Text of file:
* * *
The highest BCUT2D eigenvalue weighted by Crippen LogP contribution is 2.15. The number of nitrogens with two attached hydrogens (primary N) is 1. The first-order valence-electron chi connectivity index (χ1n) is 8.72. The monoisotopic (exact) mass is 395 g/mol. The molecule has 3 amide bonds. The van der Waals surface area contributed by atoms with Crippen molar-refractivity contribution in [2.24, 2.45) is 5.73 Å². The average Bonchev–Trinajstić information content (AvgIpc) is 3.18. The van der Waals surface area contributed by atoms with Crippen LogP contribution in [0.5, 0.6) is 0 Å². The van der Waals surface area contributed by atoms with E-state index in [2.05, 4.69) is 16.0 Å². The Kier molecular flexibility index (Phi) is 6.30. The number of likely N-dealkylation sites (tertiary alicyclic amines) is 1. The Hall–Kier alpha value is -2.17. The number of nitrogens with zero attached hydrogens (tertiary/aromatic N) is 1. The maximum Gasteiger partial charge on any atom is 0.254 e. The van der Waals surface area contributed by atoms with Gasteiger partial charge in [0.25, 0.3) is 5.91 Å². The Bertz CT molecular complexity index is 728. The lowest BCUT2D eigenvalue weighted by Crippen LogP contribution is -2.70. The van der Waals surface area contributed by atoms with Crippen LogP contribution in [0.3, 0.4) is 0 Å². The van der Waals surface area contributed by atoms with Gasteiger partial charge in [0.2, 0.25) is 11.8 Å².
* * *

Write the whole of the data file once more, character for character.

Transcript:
The highest BCUT2D eigenvalue weighted by Crippen LogP contribution is 2.15. The number of nitrogens with two attached hydrogens (primary N) is 1. The first-order valence-electron chi connectivity index (χ1n) is 8.72. The monoisotopic (exact) mass is 395 g/mol. The molecule has 3 amide bonds. The van der Waals surface area contributed by atoms with Crippen molar-refractivity contribution in [2.24, 2.45) is 5.73 Å². The average Bonchev–Trinajstić information content (AvgIpc) is 3.18. The van der Waals surface area contributed by atoms with Crippen LogP contribution in [0.5, 0.6) is 0 Å². The van der Waals surface area contributed by atoms with E-state index in [2.05, 4.69) is 16.0 Å². The Kier molecular flexibility index (Phi) is 6.30. The number of likely N-dealkylation sites (tertiary alicyclic amines) is 1. The Hall–Kier alpha value is -2.17. The number of nitrogens with zero attached hydrogens (tertiary/aromatic N) is 1. The maximum Gasteiger partial charge on any atom is 0.254 e. The van der Waals surface area contributed by atoms with Gasteiger partial charge in [0.25, 0.3) is 5.91 Å². The Bertz CT molecular complexity index is 728. The lowest BCUT2D eigenvalue weighted by Crippen LogP contribution is -2.70. The van der Waals surface area contributed by atoms with Crippen LogP contribution in [0.3, 0.4) is 0 Å². The van der Waals surface area contributed by atoms with Gasteiger partial charge in [0.2, 0.25) is 11.8 Å².